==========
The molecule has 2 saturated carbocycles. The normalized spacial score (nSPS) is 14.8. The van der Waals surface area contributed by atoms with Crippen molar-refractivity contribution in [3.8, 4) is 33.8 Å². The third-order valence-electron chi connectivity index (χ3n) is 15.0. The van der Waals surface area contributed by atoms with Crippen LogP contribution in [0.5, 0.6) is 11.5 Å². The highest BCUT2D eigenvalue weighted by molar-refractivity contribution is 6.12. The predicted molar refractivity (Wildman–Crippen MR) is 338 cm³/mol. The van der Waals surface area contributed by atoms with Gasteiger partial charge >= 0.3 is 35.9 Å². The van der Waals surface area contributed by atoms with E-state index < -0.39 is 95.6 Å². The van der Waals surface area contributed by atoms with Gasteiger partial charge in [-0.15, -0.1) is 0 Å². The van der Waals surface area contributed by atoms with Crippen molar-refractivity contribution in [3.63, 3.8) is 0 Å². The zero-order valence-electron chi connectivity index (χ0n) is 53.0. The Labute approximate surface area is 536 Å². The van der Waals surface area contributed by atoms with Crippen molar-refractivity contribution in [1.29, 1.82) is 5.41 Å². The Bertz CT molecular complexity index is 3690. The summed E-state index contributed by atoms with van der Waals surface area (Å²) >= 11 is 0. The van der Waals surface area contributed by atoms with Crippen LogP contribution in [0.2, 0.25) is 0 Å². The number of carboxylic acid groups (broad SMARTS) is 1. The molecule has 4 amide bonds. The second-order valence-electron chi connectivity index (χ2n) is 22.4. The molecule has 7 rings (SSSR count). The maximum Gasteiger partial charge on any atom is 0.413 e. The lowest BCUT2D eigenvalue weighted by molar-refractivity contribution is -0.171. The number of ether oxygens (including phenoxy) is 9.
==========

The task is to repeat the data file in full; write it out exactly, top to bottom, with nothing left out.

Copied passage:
The molecule has 2 saturated carbocycles. The normalized spacial score (nSPS) is 14.8. The van der Waals surface area contributed by atoms with Crippen molar-refractivity contribution in [3.8, 4) is 33.8 Å². The third-order valence-electron chi connectivity index (χ3n) is 15.0. The van der Waals surface area contributed by atoms with Crippen LogP contribution in [0.5, 0.6) is 11.5 Å². The highest BCUT2D eigenvalue weighted by molar-refractivity contribution is 6.12. The predicted molar refractivity (Wildman–Crippen MR) is 338 cm³/mol. The van der Waals surface area contributed by atoms with Gasteiger partial charge >= 0.3 is 35.9 Å². The van der Waals surface area contributed by atoms with E-state index < -0.39 is 95.6 Å². The van der Waals surface area contributed by atoms with Gasteiger partial charge in [-0.15, -0.1) is 0 Å². The van der Waals surface area contributed by atoms with Crippen molar-refractivity contribution in [3.63, 3.8) is 0 Å². The zero-order valence-electron chi connectivity index (χ0n) is 53.0. The Labute approximate surface area is 536 Å². The van der Waals surface area contributed by atoms with Crippen molar-refractivity contribution in [1.29, 1.82) is 5.41 Å². The Bertz CT molecular complexity index is 3690. The summed E-state index contributed by atoms with van der Waals surface area (Å²) >= 11 is 0. The van der Waals surface area contributed by atoms with Crippen LogP contribution in [0.2, 0.25) is 0 Å². The number of carboxylic acid groups (broad SMARTS) is 1. The molecule has 4 amide bonds. The second-order valence-electron chi connectivity index (χ2n) is 22.4. The molecule has 7 rings (SSSR count). The maximum Gasteiger partial charge on any atom is 0.413 e. The lowest BCUT2D eigenvalue weighted by molar-refractivity contribution is -0.171. The number of ether oxygens (including phenoxy) is 9.